Dear Yellowstone County Commissioner James Reno:
We caught your recent comments to the Montana press regarding Missoula County's big rigs lawsuit. Let us be the first to say, "bravo!" for taking up the fight for energy interests in eastern Montana. For the past year this issue has focused far too much on the so-called "pristine" forests in our backyard. It's high time the debate shifted to the human-made features in yours.
Billings suffers no lack of charm, Jim, the kind you only get in communities nestled on the high plains. Instead of filing injunctions against the Montana Department of Transportation (MDT), perhaps we should celebrate that Imperial Oil didn't propose shipping these 200-plus oversized loads through your neighborhood. You have more to lose than us, it seems.
After all, those big loads might discourage tourists from visiting the Siberian tigers at ZooMontana (sorry to hear about the looming loss of accreditation). They might even delay traffic heading to the shiny new post-tornado MetraPark. Congrats getting Elton John last weekend, by the way. Between his concert and Billings is looking like quite the entertainment hub.
Most important—as you pointed out—is the potential impact our county commissioners' lawsuit might have on the Billings economy. After all, these loads are headed to ExxonMobil's tar sands mining operation in Alberta. And, with an Exxon refinery, Billings will no doubt be processing some of that black gold. Some people might call that bias on your part, Jim. We call it shrewd economic thinking. Plus, you have to live with the smell.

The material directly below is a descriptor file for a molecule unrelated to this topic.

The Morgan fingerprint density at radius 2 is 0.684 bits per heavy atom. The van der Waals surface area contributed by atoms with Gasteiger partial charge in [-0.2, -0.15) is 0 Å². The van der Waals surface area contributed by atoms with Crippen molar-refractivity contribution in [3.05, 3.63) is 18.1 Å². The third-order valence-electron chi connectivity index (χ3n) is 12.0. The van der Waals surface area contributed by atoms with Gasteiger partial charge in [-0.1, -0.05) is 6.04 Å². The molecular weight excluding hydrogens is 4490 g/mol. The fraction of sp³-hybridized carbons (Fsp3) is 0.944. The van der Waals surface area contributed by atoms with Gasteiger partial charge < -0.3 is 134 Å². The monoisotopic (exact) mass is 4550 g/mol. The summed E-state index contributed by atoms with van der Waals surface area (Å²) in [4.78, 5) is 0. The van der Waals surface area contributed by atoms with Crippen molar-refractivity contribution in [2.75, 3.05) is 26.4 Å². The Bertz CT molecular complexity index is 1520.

Imperial Oil's gotten a lot of flack over this proposal, and not just from our county commissioners. A large number of officials don't seem to share your forward-thinking attitude. Tribal leaders from the region decried the big rigs last year. So did Forest Service supervisors on the Lolo and the Selway-Bitterroot.
But since summer 2009, when he cautioned that this proposal would create a permanent high and wide corridor, MDT Director Jim Lynch has had a change of heart. If Lynch saw the light, others will too.
Rather than fight this, maybe our county commissioners should take a cue from Billings' annual Holiday Parade. Imperial could stimulate the economy by hiring a few locals to pass out candy. If you'd let us, we could even borrow Billings homeboy Denny Rehberg to saddle up and ride one of the big rigs. It could be the most weighty cause he's ever championed.